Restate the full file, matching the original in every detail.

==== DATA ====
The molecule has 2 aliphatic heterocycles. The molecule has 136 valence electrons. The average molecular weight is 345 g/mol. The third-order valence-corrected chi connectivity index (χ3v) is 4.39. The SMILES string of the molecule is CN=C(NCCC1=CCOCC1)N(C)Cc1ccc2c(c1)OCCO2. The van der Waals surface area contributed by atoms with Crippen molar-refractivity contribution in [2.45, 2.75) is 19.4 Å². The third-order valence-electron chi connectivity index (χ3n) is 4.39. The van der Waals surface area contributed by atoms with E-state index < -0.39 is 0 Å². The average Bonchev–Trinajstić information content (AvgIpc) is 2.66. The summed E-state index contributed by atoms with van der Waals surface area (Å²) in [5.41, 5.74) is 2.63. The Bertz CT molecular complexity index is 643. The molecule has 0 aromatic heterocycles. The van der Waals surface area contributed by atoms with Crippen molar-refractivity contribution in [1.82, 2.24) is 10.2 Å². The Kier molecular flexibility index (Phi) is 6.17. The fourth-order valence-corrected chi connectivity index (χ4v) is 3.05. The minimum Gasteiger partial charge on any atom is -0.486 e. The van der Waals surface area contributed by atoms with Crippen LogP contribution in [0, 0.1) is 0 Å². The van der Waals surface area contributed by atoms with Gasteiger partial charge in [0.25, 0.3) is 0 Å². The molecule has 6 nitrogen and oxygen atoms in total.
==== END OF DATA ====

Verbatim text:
The molecule has 2 aliphatic heterocycles. The molecule has 136 valence electrons. The average molecular weight is 345 g/mol. The third-order valence-corrected chi connectivity index (χ3v) is 4.39. The SMILES string of the molecule is CN=C(NCCC1=CCOCC1)N(C)Cc1ccc2c(c1)OCCO2. The van der Waals surface area contributed by atoms with Crippen molar-refractivity contribution in [2.45, 2.75) is 19.4 Å². The third-order valence-electron chi connectivity index (χ3n) is 4.39. The van der Waals surface area contributed by atoms with E-state index < -0.39 is 0 Å². The average Bonchev–Trinajstić information content (AvgIpc) is 2.66. The summed E-state index contributed by atoms with van der Waals surface area (Å²) in [5.41, 5.74) is 2.63. The Bertz CT molecular complexity index is 643. The molecule has 0 aromatic heterocycles. The van der Waals surface area contributed by atoms with Crippen molar-refractivity contribution in [1.82, 2.24) is 10.2 Å². The Kier molecular flexibility index (Phi) is 6.17. The fourth-order valence-corrected chi connectivity index (χ4v) is 3.05. The minimum Gasteiger partial charge on any atom is -0.486 e. The van der Waals surface area contributed by atoms with Crippen LogP contribution in [0, 0.1) is 0 Å². The van der Waals surface area contributed by atoms with Gasteiger partial charge in [0.25, 0.3) is 0 Å². The molecule has 6 nitrogen and oxygen atoms in total.